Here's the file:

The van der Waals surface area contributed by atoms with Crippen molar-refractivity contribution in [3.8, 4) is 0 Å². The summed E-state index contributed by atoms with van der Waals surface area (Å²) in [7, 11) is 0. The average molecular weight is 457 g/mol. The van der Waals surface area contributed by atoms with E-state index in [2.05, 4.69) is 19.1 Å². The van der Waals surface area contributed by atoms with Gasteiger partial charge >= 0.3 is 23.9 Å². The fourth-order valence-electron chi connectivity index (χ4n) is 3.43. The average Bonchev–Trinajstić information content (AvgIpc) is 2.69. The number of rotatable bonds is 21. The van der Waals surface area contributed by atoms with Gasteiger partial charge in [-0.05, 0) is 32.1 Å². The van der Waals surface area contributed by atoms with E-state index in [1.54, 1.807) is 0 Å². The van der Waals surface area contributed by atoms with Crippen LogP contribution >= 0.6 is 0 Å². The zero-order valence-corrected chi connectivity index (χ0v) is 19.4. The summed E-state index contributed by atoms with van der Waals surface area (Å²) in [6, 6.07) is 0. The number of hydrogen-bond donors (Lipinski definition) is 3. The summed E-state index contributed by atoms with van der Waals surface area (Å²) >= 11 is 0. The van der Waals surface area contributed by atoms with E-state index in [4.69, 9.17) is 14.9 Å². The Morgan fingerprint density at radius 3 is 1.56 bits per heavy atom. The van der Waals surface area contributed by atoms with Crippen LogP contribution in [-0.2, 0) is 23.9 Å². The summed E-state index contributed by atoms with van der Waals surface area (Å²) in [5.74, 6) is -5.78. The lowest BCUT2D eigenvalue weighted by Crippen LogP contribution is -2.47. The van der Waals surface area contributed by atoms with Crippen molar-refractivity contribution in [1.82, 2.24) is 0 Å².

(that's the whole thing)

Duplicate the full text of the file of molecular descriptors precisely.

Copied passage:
The van der Waals surface area contributed by atoms with Crippen molar-refractivity contribution in [3.8, 4) is 0 Å². The summed E-state index contributed by atoms with van der Waals surface area (Å²) in [7, 11) is 0. The average molecular weight is 457 g/mol. The van der Waals surface area contributed by atoms with E-state index in [2.05, 4.69) is 19.1 Å². The van der Waals surface area contributed by atoms with Gasteiger partial charge >= 0.3 is 23.9 Å². The fourth-order valence-electron chi connectivity index (χ4n) is 3.43. The average Bonchev–Trinajstić information content (AvgIpc) is 2.69. The number of rotatable bonds is 21. The van der Waals surface area contributed by atoms with Gasteiger partial charge in [-0.05, 0) is 32.1 Å². The van der Waals surface area contributed by atoms with E-state index in [1.54, 1.807) is 0 Å². The van der Waals surface area contributed by atoms with Crippen LogP contribution >= 0.6 is 0 Å². The zero-order valence-corrected chi connectivity index (χ0v) is 19.4. The summed E-state index contributed by atoms with van der Waals surface area (Å²) in [6, 6.07) is 0. The number of hydrogen-bond donors (Lipinski definition) is 3. The summed E-state index contributed by atoms with van der Waals surface area (Å²) >= 11 is 0. The van der Waals surface area contributed by atoms with E-state index in [4.69, 9.17) is 14.9 Å². The Morgan fingerprint density at radius 3 is 1.56 bits per heavy atom. The van der Waals surface area contributed by atoms with Crippen LogP contribution in [-0.2, 0) is 23.9 Å². The summed E-state index contributed by atoms with van der Waals surface area (Å²) in [5.74, 6) is -5.78. The lowest BCUT2D eigenvalue weighted by Crippen LogP contribution is -2.47. The van der Waals surface area contributed by atoms with Crippen molar-refractivity contribution in [1.82, 2.24) is 0 Å².